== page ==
Header overlay
Sir Arthur Quiller-Couch’s bookplate, kindly supplied by Dr Geoffrey Vevers | Derek Parker article, SF Issue 21

Going for the Thing

One day in May 1944, with the harbour of Fowey packed with vessels of all shapes and sizes ready for the invasion of France, Mr Spreadbury, our history master, turned up in a gown with very noticeable tears in it – almost as though someone had purposely rent it.

A row with Mrs Spreadbury, we conjectured? Then the bell of St Nicholas Church, down the hill, began to toll, and a little posse of masters set out for the funeral of one of the school’s governors – as it happened, a rather distinguished one: a critic and novelist, and the creator of the school of English literature at Cambridge – Sir Arthur Quiller-Couch.

‘Q’ – for that was how he signed himself throughout his writing career – is now, I suppose, pretty much forgotten. It is time for a revival. I first became conscious of him because he wrote what is still the best book about Cornish village life, Nicky-Nan, Reservist, which is set in the little village of Polpier – the ancient name of Polperro, where I spent a lot of my childhood. Q knew it well, and knew it – as I did – when he was an infant, for his grandfather was the village doctor, living in a house precariously perched above the stream which runs down through the village, just before it makes its final dash into the harbour. Dr Jonathan Couch was the village historian (his history of Polperro is still a small classic of village history), and one of Q’s earliest memories was of the old man’s funeral (he says nothing of the cause of death, though he does mention that at 69 he had married a second wife, a buxom girl of 22, who bore him three daughters).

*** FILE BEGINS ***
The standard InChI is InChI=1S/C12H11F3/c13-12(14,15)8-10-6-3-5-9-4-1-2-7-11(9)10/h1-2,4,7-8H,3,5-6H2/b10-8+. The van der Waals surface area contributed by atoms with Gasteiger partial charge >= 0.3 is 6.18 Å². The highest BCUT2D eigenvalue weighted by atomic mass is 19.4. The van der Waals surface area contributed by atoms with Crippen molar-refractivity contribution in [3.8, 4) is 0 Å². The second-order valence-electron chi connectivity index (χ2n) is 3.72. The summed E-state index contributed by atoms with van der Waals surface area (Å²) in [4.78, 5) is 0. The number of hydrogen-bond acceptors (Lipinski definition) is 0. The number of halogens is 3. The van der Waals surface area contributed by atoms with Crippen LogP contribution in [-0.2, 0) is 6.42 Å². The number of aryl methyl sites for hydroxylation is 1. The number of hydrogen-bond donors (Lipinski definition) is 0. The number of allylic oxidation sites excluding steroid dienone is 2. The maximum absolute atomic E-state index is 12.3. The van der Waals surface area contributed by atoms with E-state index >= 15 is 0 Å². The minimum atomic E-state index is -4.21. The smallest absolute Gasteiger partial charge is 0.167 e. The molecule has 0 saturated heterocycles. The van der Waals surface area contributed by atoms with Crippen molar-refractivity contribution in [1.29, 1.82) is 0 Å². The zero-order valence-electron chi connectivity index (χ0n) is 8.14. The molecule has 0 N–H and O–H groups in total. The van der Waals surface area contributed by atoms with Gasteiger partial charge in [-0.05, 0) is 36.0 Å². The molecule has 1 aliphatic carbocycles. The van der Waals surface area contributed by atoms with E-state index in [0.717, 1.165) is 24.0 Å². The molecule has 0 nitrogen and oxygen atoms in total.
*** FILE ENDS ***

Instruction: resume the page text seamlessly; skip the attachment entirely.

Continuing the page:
Q was a normal village boy, swimming and fishing and indulging in mild fisticuffs – but his father was a reader. One day the boy was riding with his sister in his father’s dog-cart (just such a dog-cart as that in which my grandfather would drive me up Talland Hill to an uncle’s farm) when it overturned, and ‘we children were gently slid in a ditch, a small avalanche of books scattered on top of us. Out of these, while my father inspected the damage and our man trotted off on the mare to fetch help from a wheelwright, I picked a small volume (the first in a handy set of Knight’s Shakespeare) and started, among the brambles, to read The Tempest.’ From that moment on, he too was a reader – and a writer.

In Nicky-Nan he paints the most comprehensive picture of a Cornish village in 1914, with all its humour, all its charity and all its pettiness. The eponymous hero, whose real name is Nicholas Nanjivell, has a gammy leg, but the less charitable villagers, led by the awful Mrs Polsue, believe him to be faking, and there are accusations and white feathers. No need to go into the plot, which isn’t important; what is important is that the book is a time-capsule of a period which now seems as remote as life in classical Greece – though not life in Elizabethan England, which was probably not a great deal different in Polperro from what it was in 1914.